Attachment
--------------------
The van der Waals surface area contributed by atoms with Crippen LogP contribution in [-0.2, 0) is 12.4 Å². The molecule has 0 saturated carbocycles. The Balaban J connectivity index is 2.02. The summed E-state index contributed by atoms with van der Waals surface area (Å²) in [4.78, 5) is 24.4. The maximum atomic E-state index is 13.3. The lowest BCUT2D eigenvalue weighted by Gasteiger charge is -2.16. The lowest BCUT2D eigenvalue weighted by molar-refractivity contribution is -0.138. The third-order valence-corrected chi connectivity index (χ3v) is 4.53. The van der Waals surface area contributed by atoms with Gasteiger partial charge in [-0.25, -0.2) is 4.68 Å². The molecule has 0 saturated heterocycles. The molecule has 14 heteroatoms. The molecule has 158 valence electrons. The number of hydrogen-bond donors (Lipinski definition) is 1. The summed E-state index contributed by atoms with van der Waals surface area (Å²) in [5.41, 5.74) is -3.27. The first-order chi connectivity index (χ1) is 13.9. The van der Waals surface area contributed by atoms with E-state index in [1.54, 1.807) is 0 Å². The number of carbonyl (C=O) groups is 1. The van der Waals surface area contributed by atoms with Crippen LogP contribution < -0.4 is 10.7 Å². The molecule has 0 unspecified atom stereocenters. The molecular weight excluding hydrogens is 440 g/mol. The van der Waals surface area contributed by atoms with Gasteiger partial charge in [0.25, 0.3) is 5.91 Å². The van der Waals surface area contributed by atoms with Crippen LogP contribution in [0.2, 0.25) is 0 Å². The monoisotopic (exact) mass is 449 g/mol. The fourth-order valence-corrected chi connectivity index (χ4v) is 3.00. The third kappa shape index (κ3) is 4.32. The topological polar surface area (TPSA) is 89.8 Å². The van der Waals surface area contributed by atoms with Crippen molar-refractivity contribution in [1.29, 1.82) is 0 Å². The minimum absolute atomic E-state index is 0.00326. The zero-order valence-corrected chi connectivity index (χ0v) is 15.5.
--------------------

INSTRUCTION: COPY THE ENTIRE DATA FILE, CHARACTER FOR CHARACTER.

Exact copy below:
The van der Waals surface area contributed by atoms with Crippen LogP contribution in [-0.2, 0) is 12.4 Å². The molecule has 0 saturated carbocycles. The Balaban J connectivity index is 2.02. The summed E-state index contributed by atoms with van der Waals surface area (Å²) in [4.78, 5) is 24.4. The maximum atomic E-state index is 13.3. The lowest BCUT2D eigenvalue weighted by Gasteiger charge is -2.16. The lowest BCUT2D eigenvalue weighted by molar-refractivity contribution is -0.138. The third-order valence-corrected chi connectivity index (χ3v) is 4.53. The van der Waals surface area contributed by atoms with Gasteiger partial charge in [-0.25, -0.2) is 4.68 Å². The molecule has 0 saturated heterocycles. The molecule has 14 heteroatoms. The molecule has 158 valence electrons. The number of hydrogen-bond donors (Lipinski definition) is 1. The summed E-state index contributed by atoms with van der Waals surface area (Å²) in [5.41, 5.74) is -3.27. The first-order chi connectivity index (χ1) is 13.9. The van der Waals surface area contributed by atoms with E-state index in [1.54, 1.807) is 0 Å². The number of carbonyl (C=O) groups is 1. The van der Waals surface area contributed by atoms with Crippen LogP contribution < -0.4 is 10.7 Å². The molecule has 0 unspecified atom stereocenters. The molecular weight excluding hydrogens is 440 g/mol. The van der Waals surface area contributed by atoms with Gasteiger partial charge in [0.25, 0.3) is 5.91 Å². The van der Waals surface area contributed by atoms with Crippen LogP contribution in [0.2, 0.25) is 0 Å². The monoisotopic (exact) mass is 449 g/mol. The fourth-order valence-corrected chi connectivity index (χ4v) is 3.00. The third kappa shape index (κ3) is 4.32. The topological polar surface area (TPSA) is 89.8 Å². The van der Waals surface area contributed by atoms with Crippen molar-refractivity contribution in [1.29, 1.82) is 0 Å². The minimum absolute atomic E-state index is 0.00326. The zero-order valence-corrected chi connectivity index (χ0v) is 15.5.